Sussex - State school superintendent Tony Evers was in Pewaukee to announce a new initiative that would replace the current high school state standardized testing program and require every student to take the ACT instead.
Evers chose Pewaukee High School to announce his proposal, which the Department of Public Instruction will include in its 2013-15 state education budget request.
The proposed plan, which requires approval from the state Legislature and Gov. Scott Walker, would replace the Wisconsin Knowledge Concepts Examination beginning in the 2014-15 school year.
High school students would take four tests throughout their careers. Freshmen students would take the ACT EXPLORE assessment in spring 2015. A second test, the ACT PLAN, would be administered to sophomore students. The suite of ACT tests would culminate in a student's junior year with the ACT and the WorkKeys assessment. The proposal would cost the state an estimated $7 million, as the state would assume the $50 fee to take the ACT.
The ACT, widely used by colleges and universities nationwide as an assessment of a student's readiness for college coursework, is a key factor in admissions. Currently, some 61 percent of Wisconsin high school students take the test on their own. All would take it under the DPI's proposal.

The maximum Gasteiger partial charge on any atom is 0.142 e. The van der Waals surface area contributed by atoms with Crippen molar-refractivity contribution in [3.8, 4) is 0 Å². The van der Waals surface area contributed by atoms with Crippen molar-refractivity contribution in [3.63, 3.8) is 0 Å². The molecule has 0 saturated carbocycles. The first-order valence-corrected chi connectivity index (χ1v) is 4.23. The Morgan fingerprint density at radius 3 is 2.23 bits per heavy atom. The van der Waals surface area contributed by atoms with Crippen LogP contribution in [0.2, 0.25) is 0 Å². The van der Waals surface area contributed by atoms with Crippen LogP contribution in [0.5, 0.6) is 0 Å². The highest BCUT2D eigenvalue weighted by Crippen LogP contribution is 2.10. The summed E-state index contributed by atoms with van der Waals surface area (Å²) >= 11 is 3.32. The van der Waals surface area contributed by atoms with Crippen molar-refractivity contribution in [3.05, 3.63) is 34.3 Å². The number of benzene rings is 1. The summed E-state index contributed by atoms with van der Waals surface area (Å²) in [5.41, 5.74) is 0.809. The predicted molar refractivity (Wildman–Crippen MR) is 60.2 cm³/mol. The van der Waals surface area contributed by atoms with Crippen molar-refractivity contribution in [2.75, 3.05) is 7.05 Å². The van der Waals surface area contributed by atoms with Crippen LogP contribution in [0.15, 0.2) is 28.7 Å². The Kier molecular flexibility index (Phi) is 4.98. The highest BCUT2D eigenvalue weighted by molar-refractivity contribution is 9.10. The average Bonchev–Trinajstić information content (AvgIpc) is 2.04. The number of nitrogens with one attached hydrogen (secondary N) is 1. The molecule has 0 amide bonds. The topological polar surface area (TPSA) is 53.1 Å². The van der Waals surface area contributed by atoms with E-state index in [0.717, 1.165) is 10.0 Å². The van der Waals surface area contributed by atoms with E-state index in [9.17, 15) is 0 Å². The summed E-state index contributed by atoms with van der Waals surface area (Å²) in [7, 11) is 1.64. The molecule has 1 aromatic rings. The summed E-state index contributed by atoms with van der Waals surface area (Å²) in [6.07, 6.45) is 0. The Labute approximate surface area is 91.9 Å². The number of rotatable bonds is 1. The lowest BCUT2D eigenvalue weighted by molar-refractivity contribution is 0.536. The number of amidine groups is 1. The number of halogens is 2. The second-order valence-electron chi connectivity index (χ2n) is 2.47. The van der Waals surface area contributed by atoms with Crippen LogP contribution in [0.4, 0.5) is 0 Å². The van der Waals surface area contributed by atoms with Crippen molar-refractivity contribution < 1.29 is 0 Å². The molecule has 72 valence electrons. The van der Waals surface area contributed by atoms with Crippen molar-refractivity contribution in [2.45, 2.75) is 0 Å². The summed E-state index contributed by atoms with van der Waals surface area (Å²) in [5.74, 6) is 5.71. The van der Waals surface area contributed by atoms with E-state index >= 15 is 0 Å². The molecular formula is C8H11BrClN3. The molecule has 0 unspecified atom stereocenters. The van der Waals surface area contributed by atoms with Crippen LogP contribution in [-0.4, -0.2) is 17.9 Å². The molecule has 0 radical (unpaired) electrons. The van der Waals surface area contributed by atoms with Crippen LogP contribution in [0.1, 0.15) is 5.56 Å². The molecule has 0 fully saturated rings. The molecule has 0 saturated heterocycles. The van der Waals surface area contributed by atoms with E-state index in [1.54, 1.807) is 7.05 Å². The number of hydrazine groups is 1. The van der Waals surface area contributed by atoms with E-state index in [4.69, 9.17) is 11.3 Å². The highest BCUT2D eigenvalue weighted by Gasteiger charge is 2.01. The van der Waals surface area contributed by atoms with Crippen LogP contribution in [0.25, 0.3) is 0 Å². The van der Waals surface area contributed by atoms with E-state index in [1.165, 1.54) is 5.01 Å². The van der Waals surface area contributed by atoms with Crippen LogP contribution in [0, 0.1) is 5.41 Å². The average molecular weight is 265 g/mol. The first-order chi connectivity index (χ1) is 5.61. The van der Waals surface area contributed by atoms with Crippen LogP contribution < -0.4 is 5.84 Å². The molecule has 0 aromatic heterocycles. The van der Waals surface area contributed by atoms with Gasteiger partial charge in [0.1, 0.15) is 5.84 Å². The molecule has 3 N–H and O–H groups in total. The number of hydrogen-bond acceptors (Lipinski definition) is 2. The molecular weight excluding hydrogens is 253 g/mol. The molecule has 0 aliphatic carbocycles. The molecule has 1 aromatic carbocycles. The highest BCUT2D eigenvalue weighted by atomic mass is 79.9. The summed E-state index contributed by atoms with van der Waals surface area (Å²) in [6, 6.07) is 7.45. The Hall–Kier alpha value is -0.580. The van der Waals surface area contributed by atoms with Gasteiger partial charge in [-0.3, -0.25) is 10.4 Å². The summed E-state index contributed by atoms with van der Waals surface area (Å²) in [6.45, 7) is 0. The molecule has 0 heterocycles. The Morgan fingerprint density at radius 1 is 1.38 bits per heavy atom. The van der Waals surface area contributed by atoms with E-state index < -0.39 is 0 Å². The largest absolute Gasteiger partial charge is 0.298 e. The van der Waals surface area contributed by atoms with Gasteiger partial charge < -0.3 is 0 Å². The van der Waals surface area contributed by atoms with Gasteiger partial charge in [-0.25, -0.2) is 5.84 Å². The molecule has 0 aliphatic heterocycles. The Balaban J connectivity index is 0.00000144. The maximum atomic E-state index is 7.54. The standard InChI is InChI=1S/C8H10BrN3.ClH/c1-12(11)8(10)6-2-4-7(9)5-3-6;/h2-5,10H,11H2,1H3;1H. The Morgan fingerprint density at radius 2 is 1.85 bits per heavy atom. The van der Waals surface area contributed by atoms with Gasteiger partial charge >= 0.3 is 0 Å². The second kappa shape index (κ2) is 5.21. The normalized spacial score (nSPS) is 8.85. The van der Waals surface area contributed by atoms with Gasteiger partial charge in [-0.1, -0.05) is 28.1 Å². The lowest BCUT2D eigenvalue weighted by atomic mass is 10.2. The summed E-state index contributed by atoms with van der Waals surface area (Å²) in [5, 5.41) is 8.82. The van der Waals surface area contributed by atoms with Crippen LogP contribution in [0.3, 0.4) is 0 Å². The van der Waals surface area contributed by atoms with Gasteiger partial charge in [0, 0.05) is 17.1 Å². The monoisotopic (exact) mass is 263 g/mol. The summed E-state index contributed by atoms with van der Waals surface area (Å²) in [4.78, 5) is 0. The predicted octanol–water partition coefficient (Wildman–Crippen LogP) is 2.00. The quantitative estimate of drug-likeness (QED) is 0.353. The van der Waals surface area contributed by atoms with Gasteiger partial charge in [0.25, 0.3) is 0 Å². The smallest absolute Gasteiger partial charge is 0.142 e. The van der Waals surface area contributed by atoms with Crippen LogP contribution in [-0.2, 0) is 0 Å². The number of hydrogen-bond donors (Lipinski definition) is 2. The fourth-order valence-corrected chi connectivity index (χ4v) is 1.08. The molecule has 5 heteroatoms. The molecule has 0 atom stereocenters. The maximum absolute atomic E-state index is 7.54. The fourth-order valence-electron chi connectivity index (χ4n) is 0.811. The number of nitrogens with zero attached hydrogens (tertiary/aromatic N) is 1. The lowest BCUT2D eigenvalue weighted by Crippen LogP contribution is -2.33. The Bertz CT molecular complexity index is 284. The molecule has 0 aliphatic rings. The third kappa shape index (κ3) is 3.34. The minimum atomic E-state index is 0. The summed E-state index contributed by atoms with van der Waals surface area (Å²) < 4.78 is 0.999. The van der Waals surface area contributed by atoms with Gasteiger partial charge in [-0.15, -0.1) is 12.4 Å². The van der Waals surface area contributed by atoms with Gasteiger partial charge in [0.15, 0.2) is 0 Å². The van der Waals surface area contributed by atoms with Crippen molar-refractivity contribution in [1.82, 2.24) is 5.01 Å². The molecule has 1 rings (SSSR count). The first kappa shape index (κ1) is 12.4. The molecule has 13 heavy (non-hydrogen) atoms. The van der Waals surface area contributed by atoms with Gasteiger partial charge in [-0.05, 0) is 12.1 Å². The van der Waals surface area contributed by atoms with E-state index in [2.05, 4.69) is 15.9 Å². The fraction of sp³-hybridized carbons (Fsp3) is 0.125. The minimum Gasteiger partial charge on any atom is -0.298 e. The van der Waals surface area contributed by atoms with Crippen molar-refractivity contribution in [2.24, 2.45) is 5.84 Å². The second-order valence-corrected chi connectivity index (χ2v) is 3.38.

"By using this suite of tests … we'll be identifying potentially more students who hadn't considered going to college," Evers said at the news conference.
"There is a cost to this. Quality does cost," he said, citing the $7 million tab.
Hamilton School District Superintendent Kathleen Cooke, whose district also currently utilizes much of the ACT suite of tests, said the district is in good position to transition to the ACT if the proposal becomes reality.
"We actually already implement almost all of the suggestions in that proposal from the state superintendent. We already utilize PLAN and EXPLORE, and all of our juniors take the ACT practice test now. We require that," she said. "The only thing that would really be different is that instead of giving our kids the practice test, which is the year-old test, we would be giving the actual test."
She said the district would also have to implement the WorkKeys assessment into the district's plan, but the proposal could yield budgetary benefits on the local level as well.
The Hamilton School District currently funds the program through its own operating budget. Under the state superintendent's proposal, the state would pick up that tab instead.
In addition, Cooke sees the ACT as a more challenging and rigorous assessment than the WKCE.
Speaking at the news conference, Pewaukee School District Superintendent JoAnn Sternke said Pewaukee is well-prepared for the change. All of its students currently take the EXPLORE and PLAN tests, as well as an ACT prep test - that has produced what she called "the most dramatic gains ever" in student achievement.
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